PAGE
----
These paintings explore themes of spirit and struggle within our modern world’s ”natural environments”. Plants and animals, which are still able to survive although often, in small isolated natural habitats and the effects of their inevitable, forced migration, dislocation or isolation.
I've been interested in a group of painters who came to Florida from the Northeastern United States immediately following the Civil War. Artists such as, Martin Johnson Heade, George Inness, Thomas Moran, James Audubon and Winslow Homer to name but a few. They came with and painted with a romantic vision of this exotic southern landscape. Although they looked at this world as artists with some scientific curiosity and even concerns, they still painted it through rose colored field glasses of dreamy romantics.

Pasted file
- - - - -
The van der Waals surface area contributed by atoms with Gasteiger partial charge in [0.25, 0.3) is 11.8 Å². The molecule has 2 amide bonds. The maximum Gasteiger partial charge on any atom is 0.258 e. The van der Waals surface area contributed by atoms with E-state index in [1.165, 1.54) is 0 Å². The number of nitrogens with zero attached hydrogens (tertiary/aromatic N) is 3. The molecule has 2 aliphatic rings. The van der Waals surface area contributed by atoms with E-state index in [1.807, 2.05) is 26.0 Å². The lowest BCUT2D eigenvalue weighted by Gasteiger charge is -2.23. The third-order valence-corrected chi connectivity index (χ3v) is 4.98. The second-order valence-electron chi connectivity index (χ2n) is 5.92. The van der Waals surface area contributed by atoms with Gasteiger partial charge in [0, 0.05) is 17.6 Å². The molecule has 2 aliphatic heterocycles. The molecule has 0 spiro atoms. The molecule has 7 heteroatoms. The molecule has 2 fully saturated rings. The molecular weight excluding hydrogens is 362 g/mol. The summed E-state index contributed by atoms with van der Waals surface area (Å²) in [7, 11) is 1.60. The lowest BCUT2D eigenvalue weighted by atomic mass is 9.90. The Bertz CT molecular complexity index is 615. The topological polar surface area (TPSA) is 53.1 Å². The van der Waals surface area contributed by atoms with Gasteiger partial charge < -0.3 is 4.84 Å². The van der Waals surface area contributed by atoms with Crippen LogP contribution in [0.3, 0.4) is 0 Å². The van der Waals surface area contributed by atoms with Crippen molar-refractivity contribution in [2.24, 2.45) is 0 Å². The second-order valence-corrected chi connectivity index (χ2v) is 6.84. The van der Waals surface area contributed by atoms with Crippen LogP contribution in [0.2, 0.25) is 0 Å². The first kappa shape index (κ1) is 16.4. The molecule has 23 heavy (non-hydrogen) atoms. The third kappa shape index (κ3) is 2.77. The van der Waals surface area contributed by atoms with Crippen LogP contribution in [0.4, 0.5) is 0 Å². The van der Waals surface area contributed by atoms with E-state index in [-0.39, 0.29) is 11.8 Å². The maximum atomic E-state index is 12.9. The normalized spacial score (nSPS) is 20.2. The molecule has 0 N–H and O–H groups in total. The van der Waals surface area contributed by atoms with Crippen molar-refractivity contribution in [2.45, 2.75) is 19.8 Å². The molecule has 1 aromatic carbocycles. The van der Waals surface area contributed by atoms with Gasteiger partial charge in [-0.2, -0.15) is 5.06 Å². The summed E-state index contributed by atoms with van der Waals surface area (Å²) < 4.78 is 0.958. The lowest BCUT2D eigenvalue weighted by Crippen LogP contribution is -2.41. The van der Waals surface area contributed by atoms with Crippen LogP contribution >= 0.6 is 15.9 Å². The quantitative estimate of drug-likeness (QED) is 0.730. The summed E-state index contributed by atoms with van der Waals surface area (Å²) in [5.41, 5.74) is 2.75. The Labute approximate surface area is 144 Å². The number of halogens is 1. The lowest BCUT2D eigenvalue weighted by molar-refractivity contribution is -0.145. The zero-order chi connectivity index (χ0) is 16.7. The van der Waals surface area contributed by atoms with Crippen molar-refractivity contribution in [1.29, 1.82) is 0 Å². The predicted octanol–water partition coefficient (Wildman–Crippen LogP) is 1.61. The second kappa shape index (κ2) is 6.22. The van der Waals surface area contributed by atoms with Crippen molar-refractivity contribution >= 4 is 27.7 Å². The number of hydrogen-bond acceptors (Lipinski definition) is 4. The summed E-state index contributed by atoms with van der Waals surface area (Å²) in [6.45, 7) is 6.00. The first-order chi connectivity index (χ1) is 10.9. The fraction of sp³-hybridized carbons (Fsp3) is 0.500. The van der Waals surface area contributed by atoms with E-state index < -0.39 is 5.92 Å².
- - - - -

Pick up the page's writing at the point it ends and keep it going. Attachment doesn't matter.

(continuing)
My work builds on stories (either real or conjectured), and my observations and concerns for wild creatures that move within the shrinking natural Florida environs they still manage to inhabit. Creatures moving between and over one another, trying to survive the persistent pressure and chaos of our human self concerned lives with-in a darkening illumination of their own fading wilderness.
Yet, still, in 2019, powerful birds, vigilant panthers, wary gators, audacious bears, blackwater swamps, old cypress trees, still survive in the American southeast, just beyond the highways and careening logging trucks, citrus stands and track housing. My work is not so much an indictment of, development, hunting, clear-cutting or carnage of the animals on our backroads and highways, but, more of a prompt to steer we human “sinners” from our current road to perdition, back on to a path of righteous stewardship of the, “natural” environment.
My work is really about our relationship to all other living creatures at this precarious moment, a place midway between hope and despair.